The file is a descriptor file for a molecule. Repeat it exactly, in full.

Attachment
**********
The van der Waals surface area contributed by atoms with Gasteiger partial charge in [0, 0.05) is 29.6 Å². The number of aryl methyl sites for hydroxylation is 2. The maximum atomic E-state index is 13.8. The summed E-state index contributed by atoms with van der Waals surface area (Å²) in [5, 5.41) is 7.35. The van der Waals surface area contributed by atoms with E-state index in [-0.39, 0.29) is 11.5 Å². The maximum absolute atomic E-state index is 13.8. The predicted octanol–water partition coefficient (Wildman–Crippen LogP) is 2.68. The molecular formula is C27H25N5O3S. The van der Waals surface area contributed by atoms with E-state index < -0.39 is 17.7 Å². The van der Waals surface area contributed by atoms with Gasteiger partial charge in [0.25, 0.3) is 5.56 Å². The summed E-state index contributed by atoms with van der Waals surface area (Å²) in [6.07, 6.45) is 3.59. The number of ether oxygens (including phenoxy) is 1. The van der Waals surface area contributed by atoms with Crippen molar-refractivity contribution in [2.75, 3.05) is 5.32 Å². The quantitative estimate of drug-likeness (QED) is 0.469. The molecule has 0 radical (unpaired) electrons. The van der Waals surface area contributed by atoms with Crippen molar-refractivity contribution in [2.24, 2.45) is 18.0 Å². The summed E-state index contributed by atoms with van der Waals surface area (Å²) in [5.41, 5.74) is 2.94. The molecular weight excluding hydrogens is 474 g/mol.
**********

The van der Waals surface area contributed by atoms with Gasteiger partial charge in [0, 0.05) is 29.6 Å². The number of aryl methyl sites for hydroxylation is 2. The maximum atomic E-state index is 13.8. The summed E-state index contributed by atoms with van der Waals surface area (Å²) in [5, 5.41) is 7.35. The van der Waals surface area contributed by atoms with E-state index in [-0.39, 0.29) is 11.5 Å². The maximum absolute atomic E-state index is 13.8. The predicted octanol–water partition coefficient (Wildman–Crippen LogP) is 2.68. The molecular formula is C27H25N5O3S. The van der Waals surface area contributed by atoms with E-state index < -0.39 is 17.7 Å². The van der Waals surface area contributed by atoms with Gasteiger partial charge in [0.25, 0.3) is 5.56 Å². The summed E-state index contributed by atoms with van der Waals surface area (Å²) in [6.07, 6.45) is 3.59. The number of ether oxygens (including phenoxy) is 1. The van der Waals surface area contributed by atoms with Crippen molar-refractivity contribution in [2.75, 3.05) is 5.32 Å². The quantitative estimate of drug-likeness (QED) is 0.469. The molecule has 0 radical (unpaired) electrons. The van der Waals surface area contributed by atoms with Crippen molar-refractivity contribution in [2.24, 2.45) is 18.0 Å². The summed E-state index contributed by atoms with van der Waals surface area (Å²) in [5.41, 5.74) is 2.94. The molecular weight excluding hydrogens is 474 g/mol.